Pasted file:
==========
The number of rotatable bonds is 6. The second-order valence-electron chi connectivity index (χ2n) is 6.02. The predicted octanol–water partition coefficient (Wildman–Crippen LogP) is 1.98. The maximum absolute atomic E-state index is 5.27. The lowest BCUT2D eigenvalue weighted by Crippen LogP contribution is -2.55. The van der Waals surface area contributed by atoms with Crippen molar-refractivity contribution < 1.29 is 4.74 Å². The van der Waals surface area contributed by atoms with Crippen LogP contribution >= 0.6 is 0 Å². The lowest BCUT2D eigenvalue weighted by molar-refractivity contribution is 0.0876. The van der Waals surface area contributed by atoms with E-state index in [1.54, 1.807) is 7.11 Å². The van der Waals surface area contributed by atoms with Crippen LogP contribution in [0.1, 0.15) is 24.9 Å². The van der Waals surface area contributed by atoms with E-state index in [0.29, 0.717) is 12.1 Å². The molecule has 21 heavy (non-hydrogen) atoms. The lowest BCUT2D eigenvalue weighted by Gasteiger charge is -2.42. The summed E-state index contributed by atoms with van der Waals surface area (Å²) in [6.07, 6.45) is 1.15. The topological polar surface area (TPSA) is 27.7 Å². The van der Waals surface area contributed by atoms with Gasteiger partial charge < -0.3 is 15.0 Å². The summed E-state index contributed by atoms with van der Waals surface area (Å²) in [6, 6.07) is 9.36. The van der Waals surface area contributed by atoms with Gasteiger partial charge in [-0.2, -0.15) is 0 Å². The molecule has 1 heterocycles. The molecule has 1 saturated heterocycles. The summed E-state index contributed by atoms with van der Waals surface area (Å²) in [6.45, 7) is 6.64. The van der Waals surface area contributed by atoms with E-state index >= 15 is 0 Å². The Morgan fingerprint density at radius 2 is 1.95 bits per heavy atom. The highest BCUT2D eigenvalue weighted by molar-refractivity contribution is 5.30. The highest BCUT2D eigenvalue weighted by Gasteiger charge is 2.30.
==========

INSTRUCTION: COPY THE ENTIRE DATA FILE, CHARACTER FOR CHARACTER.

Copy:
The number of rotatable bonds is 6. The second-order valence-electron chi connectivity index (χ2n) is 6.02. The predicted octanol–water partition coefficient (Wildman–Crippen LogP) is 1.98. The maximum absolute atomic E-state index is 5.27. The lowest BCUT2D eigenvalue weighted by Crippen LogP contribution is -2.55. The van der Waals surface area contributed by atoms with Crippen molar-refractivity contribution < 1.29 is 4.74 Å². The van der Waals surface area contributed by atoms with Crippen LogP contribution >= 0.6 is 0 Å². The lowest BCUT2D eigenvalue weighted by molar-refractivity contribution is 0.0876. The van der Waals surface area contributed by atoms with E-state index in [1.54, 1.807) is 7.11 Å². The van der Waals surface area contributed by atoms with Crippen LogP contribution in [0.1, 0.15) is 24.9 Å². The van der Waals surface area contributed by atoms with E-state index in [0.29, 0.717) is 12.1 Å². The molecule has 21 heavy (non-hydrogen) atoms. The lowest BCUT2D eigenvalue weighted by Gasteiger charge is -2.42. The summed E-state index contributed by atoms with van der Waals surface area (Å²) in [6.07, 6.45) is 1.15. The topological polar surface area (TPSA) is 27.7 Å². The van der Waals surface area contributed by atoms with Gasteiger partial charge < -0.3 is 15.0 Å². The summed E-state index contributed by atoms with van der Waals surface area (Å²) in [6, 6.07) is 9.36. The van der Waals surface area contributed by atoms with Gasteiger partial charge in [-0.2, -0.15) is 0 Å². The molecule has 1 heterocycles. The molecule has 1 saturated heterocycles. The summed E-state index contributed by atoms with van der Waals surface area (Å²) in [6.45, 7) is 6.64. The van der Waals surface area contributed by atoms with E-state index >= 15 is 0 Å². The Morgan fingerprint density at radius 2 is 1.95 bits per heavy atom. The highest BCUT2D eigenvalue weighted by molar-refractivity contribution is 5.30. The highest BCUT2D eigenvalue weighted by Gasteiger charge is 2.30.